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By IRENE CASE, UNIVERSITY OF Chicago. In order to determine whether a correlation exists between mental defect and defects of the hard palate, it is necessary to make casts of the palates of a great many normal and abnormal individuals in order to compare them in a definite and specific way. The only published work along this line is that of Channing and Wissler (1), 1905.

But ever since 1600 it has been recognized that a deformed palate is very frequently present in the feeble-minded. The frequency of the pathological palate has been testified to by many investigators. Church and Peterson (2) say: “The frequency of the pathological palate among marked degenerates, such as the insane, idiots and epileptics has been stated by many investigators. Talbot reported 43% of abnormal palates in 1605 inmates in institutions for the feeble-minded. Ireland makes it nearer 50%. Charon found abnormal palates in 10% of apparently normal persons, in 82% of idiots and feeble-minded, in 76% of epileptics, 80% in cases of insanity in general, 70% in the hysterical insane, and 35% in cases of dementia paralytica.”

Ireland (4) says: “As an accompaniment of genetous idiocy the palate is narrow, the space between the bicuspids and the molars of the opposite sides being diminished. The height of the palatal arch is at the same time increased at the expense of the cavity of the nares. In most cases of vaulted palate the symmetry of the normal curve of the dental arch is much impaired." However, he decidedly says that "the vaulted palate does not occur in all genetous idiots. In some cases the palate is normal, but undoubtedly the deformity is very common."

Ireland quotes T. S. Clouston as saying in his “ Neuroses of Development" that

*This research was undertaken at the Psychopathic Laboratory of the University of Chicago, under the direction of Dr. H. C. Stevens, to whom the writer offers grateful acknowledgment for advice and assistance in the preparation of this report.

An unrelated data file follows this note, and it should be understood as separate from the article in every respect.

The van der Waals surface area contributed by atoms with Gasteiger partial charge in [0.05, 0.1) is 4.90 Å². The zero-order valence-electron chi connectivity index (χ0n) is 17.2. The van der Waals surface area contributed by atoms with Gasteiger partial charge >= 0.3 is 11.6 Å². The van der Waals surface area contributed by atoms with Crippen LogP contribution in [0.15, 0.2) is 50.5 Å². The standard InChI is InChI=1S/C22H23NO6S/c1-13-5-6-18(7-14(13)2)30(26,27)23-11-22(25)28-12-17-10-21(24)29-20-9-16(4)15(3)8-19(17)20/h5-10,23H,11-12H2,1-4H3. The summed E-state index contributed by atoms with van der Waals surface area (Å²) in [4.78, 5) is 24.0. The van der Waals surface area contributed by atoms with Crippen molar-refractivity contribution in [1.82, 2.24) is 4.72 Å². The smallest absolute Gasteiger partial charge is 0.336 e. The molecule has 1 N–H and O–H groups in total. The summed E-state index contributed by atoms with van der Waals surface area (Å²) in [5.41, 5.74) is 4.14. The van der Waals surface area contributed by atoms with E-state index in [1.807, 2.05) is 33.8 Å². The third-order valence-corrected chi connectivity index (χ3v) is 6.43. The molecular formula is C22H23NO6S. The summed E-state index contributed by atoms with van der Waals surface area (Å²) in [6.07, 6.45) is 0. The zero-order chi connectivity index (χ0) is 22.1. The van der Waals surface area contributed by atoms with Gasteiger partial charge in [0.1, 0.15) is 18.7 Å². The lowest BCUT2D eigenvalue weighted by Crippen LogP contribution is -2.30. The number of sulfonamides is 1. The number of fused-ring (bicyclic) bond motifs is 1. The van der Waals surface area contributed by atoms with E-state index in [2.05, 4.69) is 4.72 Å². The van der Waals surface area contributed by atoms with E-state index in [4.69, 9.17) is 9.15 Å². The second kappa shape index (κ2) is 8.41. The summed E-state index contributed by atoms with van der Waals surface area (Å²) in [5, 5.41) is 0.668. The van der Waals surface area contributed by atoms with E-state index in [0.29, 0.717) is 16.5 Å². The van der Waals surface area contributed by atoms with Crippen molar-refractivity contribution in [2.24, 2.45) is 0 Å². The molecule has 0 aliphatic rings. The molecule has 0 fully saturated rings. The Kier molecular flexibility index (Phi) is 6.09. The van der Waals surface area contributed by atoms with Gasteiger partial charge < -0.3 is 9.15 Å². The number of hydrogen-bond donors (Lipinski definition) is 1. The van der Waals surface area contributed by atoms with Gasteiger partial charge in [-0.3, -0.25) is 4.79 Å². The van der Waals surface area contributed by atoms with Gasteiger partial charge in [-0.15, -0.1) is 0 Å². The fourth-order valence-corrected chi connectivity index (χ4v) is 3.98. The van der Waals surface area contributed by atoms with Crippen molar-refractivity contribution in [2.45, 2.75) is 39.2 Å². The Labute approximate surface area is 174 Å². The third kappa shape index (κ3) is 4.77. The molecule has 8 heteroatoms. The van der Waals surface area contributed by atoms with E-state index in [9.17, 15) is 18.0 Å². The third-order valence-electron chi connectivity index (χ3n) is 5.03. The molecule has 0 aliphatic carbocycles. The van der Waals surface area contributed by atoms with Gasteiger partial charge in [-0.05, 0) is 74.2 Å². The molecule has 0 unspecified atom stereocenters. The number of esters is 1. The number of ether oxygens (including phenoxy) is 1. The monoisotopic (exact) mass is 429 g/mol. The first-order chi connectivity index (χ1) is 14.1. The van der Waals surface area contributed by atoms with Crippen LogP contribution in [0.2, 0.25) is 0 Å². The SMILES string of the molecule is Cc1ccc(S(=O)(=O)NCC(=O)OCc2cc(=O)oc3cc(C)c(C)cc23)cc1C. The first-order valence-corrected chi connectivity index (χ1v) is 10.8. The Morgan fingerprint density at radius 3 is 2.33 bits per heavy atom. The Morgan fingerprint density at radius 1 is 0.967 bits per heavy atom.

“there are over three times more deformed palates among idiots and congenital imbeciles than amongst the sane. Only one-tenth of the idiot palates are typical, while over two-thirds of them are deformed. Less than one-fifth of the palates of the average population are deformed. A deformed palate is also found to be more frequent with the insane and epileptic than with normal persons." (Edinburgh, 1891.)

Peterson (5) says, “Show me your palate and I will probably be able to tell you whether you belong to the great class tainted by heredity, comprising many insane, imbecile, feeble-minded, epileptic, hysterical, etc., individuals." No doubt this would be considered a highly exaggerated statement at the present time. But that is just our problem: to see if we can truthfully say that all defective palates mean a defective mentality. Or should we take into consideration the growth of the head, i. e., its length, breadth, circumference, etc., as determining to some extent, at least, the size and shape of the palate? Further, in a condition of feeble-mindedness, will not other stigma coexist besides the defective palate, such as cranial anomalies, defects of the heart and lungs, changes in the reflexes of the body, etc.? Is it fair to say that if only a defective palate is present, that feeble-mindedness exists ?

No doubt it would be of great diagnostic value to be able to make such a statement, to know that there was this definite, outward, visible sign of inward disturbance.

Peterson examined 1000 insane, 100 criminals, 600 idiots, and 500 neuropaths (casts were not made) and found asymmetry of the palate very common, and occasionally the only noteworthy peculiarity. This latter fact is to be questioned. Is it not usual to find asymmetry of the face and skull in cases of asymmetry of the palate? May it not be that such asymmetry (or any departure from the normal structure of the palate) is in many cases simply a concomitant of other deviations of the size and shape of the head, etc.

Tredgold (9) says, "The association of abnormalities of the palate with mental deficiency has long been recognized, and there is no doubt that it is one of the commonest malformations occurring in this condition." He quotes Clouston “Neuroses of Development,” 1891, who has recorded a large number of observations which show conclusively that although deformed palates occur in the normal, they are far more frequent in neuropaths and the mentally defective. He states that deformed palates are present in 19% of the ordinary population, 33% of the insane, 55% of criminals, but in no less than 61% of idiots.